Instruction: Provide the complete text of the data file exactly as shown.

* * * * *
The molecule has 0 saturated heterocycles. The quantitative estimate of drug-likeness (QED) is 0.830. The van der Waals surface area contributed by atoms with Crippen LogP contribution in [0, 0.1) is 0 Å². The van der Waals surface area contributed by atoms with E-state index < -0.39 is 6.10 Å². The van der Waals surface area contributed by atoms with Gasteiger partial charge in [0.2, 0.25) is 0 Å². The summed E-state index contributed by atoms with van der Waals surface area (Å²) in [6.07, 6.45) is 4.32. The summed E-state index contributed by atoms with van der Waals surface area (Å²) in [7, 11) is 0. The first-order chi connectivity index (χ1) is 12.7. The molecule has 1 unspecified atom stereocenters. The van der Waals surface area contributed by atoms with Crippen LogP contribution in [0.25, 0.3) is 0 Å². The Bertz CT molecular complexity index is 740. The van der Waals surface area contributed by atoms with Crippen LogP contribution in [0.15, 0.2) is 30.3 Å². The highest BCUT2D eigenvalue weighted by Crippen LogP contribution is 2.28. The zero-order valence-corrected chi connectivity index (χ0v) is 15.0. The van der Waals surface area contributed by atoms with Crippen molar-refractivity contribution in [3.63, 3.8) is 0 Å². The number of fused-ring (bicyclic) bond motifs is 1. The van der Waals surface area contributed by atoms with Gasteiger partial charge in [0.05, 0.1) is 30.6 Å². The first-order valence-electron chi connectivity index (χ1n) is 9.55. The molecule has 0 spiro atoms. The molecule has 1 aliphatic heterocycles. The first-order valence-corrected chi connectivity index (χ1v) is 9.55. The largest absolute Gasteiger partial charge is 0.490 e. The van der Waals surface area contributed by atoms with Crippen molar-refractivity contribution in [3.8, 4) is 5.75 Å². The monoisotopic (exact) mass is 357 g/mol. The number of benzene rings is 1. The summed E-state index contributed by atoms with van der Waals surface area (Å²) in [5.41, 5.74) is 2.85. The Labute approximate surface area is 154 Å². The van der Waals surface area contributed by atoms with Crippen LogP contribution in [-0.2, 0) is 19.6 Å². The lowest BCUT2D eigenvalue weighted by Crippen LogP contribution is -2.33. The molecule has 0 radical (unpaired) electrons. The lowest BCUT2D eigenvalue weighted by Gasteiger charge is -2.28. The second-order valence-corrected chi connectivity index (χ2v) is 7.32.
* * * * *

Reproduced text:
The molecule has 0 saturated heterocycles. The quantitative estimate of drug-likeness (QED) is 0.830. The van der Waals surface area contributed by atoms with Crippen LogP contribution in [0, 0.1) is 0 Å². The van der Waals surface area contributed by atoms with E-state index < -0.39 is 6.10 Å². The van der Waals surface area contributed by atoms with Gasteiger partial charge in [0.2, 0.25) is 0 Å². The summed E-state index contributed by atoms with van der Waals surface area (Å²) in [6.07, 6.45) is 4.32. The summed E-state index contributed by atoms with van der Waals surface area (Å²) in [7, 11) is 0. The first-order chi connectivity index (χ1) is 12.7. The molecule has 1 unspecified atom stereocenters. The van der Waals surface area contributed by atoms with Crippen LogP contribution in [0.25, 0.3) is 0 Å². The Bertz CT molecular complexity index is 740. The van der Waals surface area contributed by atoms with Crippen LogP contribution in [0.15, 0.2) is 30.3 Å². The highest BCUT2D eigenvalue weighted by Crippen LogP contribution is 2.28. The zero-order valence-corrected chi connectivity index (χ0v) is 15.0. The van der Waals surface area contributed by atoms with Crippen molar-refractivity contribution in [3.63, 3.8) is 0 Å². The number of fused-ring (bicyclic) bond motifs is 1. The van der Waals surface area contributed by atoms with Gasteiger partial charge in [0.05, 0.1) is 30.6 Å². The first-order valence-electron chi connectivity index (χ1n) is 9.55. The molecule has 0 spiro atoms. The molecule has 1 aliphatic heterocycles. The first-order valence-corrected chi connectivity index (χ1v) is 9.55. The largest absolute Gasteiger partial charge is 0.490 e. The van der Waals surface area contributed by atoms with Crippen molar-refractivity contribution in [3.8, 4) is 5.75 Å². The monoisotopic (exact) mass is 357 g/mol. The number of benzene rings is 1. The summed E-state index contributed by atoms with van der Waals surface area (Å²) in [5.41, 5.74) is 2.85. The Labute approximate surface area is 154 Å². The van der Waals surface area contributed by atoms with Crippen LogP contribution in [-0.2, 0) is 19.6 Å². The lowest BCUT2D eigenvalue weighted by Crippen LogP contribution is -2.33. The molecule has 0 radical (unpaired) electrons. The lowest BCUT2D eigenvalue weighted by Gasteiger charge is -2.28. The second-order valence-corrected chi connectivity index (χ2v) is 7.32.